Imagine a child running back and forth, chasing bubbles, jumping and grinning in delight. When he finished playing, did his parents ask him how he liked doing his squat jumps and shuttle runs? Did they compliment him on how many calories he burned or how he’d just worked off that ice cream cone?
People who struggle to maintain a consistent exercise routine often view working out as unenjoyable or not worth the effort. At the other end of the spectrum, avid exercisers sometimes believe they need to go to war with the weight room. To elicit change, exercise should be challenging enough that our bodies are forced to adapt to the additional physical stress. These adaptations are manifested through muscle growth, strength, endurance, etc. However, within that challenge there can be enjoyment.
There’s one very simple guideline to follow with physical activity—if you don’t enjoy it, don’t do it. Viewing exercise as a burdensome chore doesn’t work for us. This brings us back to our little bubble popper from earlier. He was lost in the activity, with no sense of time. Chasing the bubbles wasn’t a chore or obligation and he wasn’t trying to “sneak in a 30-minute bubble popping” workout. He was playing, and you can, too.
Get Your Play On
“Play is intensely pleasurable. It energizes us and enlivens us. It eases our burdens. It renews our natural sense of optimism and opens us up for new possibilities.” This wonderful quote from Stuart Brown’s book, Play, succinctly describes the essence of what is missing from a lot of our physical activity as adults and is the cornerstone of any physical activity children engage in. Our inherent need for variety and challenge can be buried by an overwhelming sense of responsibility. We “have to” work out, so it can’t possibly be fun. Finding a way to give yourself a physical challenge while doing something you love is a great way to find long term fitness success.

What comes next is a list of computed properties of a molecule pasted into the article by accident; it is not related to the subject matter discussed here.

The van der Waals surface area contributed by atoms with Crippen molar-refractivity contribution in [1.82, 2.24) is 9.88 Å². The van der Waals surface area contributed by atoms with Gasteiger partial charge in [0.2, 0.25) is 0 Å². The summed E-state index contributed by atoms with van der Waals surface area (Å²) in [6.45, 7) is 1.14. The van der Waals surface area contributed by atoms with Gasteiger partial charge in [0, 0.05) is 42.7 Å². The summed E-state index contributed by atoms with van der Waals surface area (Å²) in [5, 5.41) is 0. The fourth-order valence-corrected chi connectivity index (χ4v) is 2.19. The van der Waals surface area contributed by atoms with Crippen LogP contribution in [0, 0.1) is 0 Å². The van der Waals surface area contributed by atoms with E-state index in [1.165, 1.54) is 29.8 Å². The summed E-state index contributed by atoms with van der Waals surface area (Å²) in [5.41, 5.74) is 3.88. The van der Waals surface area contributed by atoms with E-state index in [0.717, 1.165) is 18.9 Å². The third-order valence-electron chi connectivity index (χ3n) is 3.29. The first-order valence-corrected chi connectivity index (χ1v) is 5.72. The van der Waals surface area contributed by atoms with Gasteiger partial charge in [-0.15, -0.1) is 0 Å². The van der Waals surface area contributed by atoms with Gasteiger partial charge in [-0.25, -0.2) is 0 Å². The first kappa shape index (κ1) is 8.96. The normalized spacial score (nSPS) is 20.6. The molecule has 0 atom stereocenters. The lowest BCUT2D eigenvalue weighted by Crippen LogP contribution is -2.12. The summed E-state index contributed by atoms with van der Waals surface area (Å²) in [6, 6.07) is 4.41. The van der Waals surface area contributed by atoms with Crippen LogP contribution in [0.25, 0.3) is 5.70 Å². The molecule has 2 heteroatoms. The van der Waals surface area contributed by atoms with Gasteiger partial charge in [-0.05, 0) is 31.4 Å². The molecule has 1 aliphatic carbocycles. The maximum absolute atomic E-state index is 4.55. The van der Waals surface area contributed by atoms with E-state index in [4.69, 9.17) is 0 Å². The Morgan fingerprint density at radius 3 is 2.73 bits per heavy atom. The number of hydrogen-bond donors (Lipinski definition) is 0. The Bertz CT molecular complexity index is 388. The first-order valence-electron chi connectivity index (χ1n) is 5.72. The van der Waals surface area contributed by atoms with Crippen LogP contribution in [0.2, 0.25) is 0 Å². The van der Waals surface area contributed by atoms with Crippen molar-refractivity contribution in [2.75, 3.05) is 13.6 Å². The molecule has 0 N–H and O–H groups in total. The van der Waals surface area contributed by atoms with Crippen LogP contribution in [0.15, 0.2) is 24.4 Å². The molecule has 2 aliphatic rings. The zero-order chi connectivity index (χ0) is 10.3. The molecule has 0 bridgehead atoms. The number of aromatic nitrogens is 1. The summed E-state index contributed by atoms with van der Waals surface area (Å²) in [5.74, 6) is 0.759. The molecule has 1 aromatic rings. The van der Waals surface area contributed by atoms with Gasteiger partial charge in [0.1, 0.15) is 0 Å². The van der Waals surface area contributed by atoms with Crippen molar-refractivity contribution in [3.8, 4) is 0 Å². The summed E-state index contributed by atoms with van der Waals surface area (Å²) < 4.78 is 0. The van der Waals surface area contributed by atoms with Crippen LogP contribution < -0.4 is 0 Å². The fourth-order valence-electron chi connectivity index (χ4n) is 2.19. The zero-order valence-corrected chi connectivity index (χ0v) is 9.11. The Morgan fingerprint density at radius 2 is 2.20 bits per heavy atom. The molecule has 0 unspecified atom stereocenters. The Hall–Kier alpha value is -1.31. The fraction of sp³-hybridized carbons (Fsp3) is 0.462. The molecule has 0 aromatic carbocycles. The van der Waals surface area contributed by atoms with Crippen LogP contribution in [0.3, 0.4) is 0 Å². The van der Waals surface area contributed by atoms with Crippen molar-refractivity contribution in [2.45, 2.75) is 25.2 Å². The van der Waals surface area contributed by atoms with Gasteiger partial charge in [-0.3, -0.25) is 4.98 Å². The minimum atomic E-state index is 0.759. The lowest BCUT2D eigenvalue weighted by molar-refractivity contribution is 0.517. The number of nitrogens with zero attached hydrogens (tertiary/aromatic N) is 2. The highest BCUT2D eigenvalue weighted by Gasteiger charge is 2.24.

Think back to the last time you were feeling physically challenged and enjoying yourself. Perhaps it was a game of tag at a family gathering. Or maybe you were walking your dog around the neighborhood, or helping a friend in need move to a new place. Physical activity was most likely not the main area of focus in the memory you’ve conjured up. It was part of something bigger and more enjoyable—spending time with the people who matter in your life or doing something you love. The lighthearted sense of connection with others will elevate the emotional experience of physical activity to deepen its sense of meaning.
Consider ways to connect all forms of physical activity, including exercise, to a larger sense of enjoyment or fulfillment. A sense of connection, playfulness, and purpose is what is often missing from our modern attitude about physical activity and exercise. Exercise is too often an abstract feature of modern living or another chore you need to fit into your day. Bring back the playfulness and fun to physical activity whenever you can.